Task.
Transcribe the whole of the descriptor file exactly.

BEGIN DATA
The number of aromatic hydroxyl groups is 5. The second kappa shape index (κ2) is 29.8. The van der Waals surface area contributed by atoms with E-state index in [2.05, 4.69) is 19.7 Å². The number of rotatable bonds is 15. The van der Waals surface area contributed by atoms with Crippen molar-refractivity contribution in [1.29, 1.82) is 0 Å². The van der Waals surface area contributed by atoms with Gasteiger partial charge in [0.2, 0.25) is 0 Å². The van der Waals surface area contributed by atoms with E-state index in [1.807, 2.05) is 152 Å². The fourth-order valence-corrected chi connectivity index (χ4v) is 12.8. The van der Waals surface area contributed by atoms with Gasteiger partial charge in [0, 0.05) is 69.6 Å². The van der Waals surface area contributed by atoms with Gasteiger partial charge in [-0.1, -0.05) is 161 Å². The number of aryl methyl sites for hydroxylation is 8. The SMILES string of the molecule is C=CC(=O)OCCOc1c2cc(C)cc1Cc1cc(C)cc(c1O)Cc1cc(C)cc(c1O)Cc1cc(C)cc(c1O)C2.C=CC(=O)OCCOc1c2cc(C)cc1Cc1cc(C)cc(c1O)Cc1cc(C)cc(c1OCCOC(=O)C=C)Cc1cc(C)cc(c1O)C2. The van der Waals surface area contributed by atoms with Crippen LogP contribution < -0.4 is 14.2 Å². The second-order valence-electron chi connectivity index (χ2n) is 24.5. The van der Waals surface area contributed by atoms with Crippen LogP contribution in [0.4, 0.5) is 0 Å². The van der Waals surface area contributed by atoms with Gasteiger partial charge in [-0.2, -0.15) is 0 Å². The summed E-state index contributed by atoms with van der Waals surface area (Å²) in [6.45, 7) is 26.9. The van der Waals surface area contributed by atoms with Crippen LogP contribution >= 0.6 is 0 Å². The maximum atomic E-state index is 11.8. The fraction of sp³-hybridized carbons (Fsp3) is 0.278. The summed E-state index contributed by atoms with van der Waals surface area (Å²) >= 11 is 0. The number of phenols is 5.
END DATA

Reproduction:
The number of aromatic hydroxyl groups is 5. The second kappa shape index (κ2) is 29.8. The van der Waals surface area contributed by atoms with E-state index in [2.05, 4.69) is 19.7 Å². The number of rotatable bonds is 15. The van der Waals surface area contributed by atoms with Crippen molar-refractivity contribution in [1.29, 1.82) is 0 Å². The van der Waals surface area contributed by atoms with Gasteiger partial charge in [0.2, 0.25) is 0 Å². The van der Waals surface area contributed by atoms with E-state index in [1.807, 2.05) is 152 Å². The fourth-order valence-corrected chi connectivity index (χ4v) is 12.8. The van der Waals surface area contributed by atoms with Gasteiger partial charge in [0, 0.05) is 69.6 Å². The van der Waals surface area contributed by atoms with Gasteiger partial charge in [-0.1, -0.05) is 161 Å². The number of aryl methyl sites for hydroxylation is 8. The SMILES string of the molecule is C=CC(=O)OCCOc1c2cc(C)cc1Cc1cc(C)cc(c1O)Cc1cc(C)cc(c1O)Cc1cc(C)cc(c1O)C2.C=CC(=O)OCCOc1c2cc(C)cc1Cc1cc(C)cc(c1O)Cc1cc(C)cc(c1OCCOC(=O)C=C)Cc1cc(C)cc(c1O)C2. The van der Waals surface area contributed by atoms with Crippen LogP contribution < -0.4 is 14.2 Å². The second-order valence-electron chi connectivity index (χ2n) is 24.5. The van der Waals surface area contributed by atoms with Crippen LogP contribution in [0.4, 0.5) is 0 Å². The van der Waals surface area contributed by atoms with Gasteiger partial charge in [-0.2, -0.15) is 0 Å². The summed E-state index contributed by atoms with van der Waals surface area (Å²) in [6.45, 7) is 26.9. The van der Waals surface area contributed by atoms with Crippen LogP contribution >= 0.6 is 0 Å². The maximum atomic E-state index is 11.8. The fraction of sp³-hybridized carbons (Fsp3) is 0.278. The summed E-state index contributed by atoms with van der Waals surface area (Å²) >= 11 is 0. The number of phenols is 5.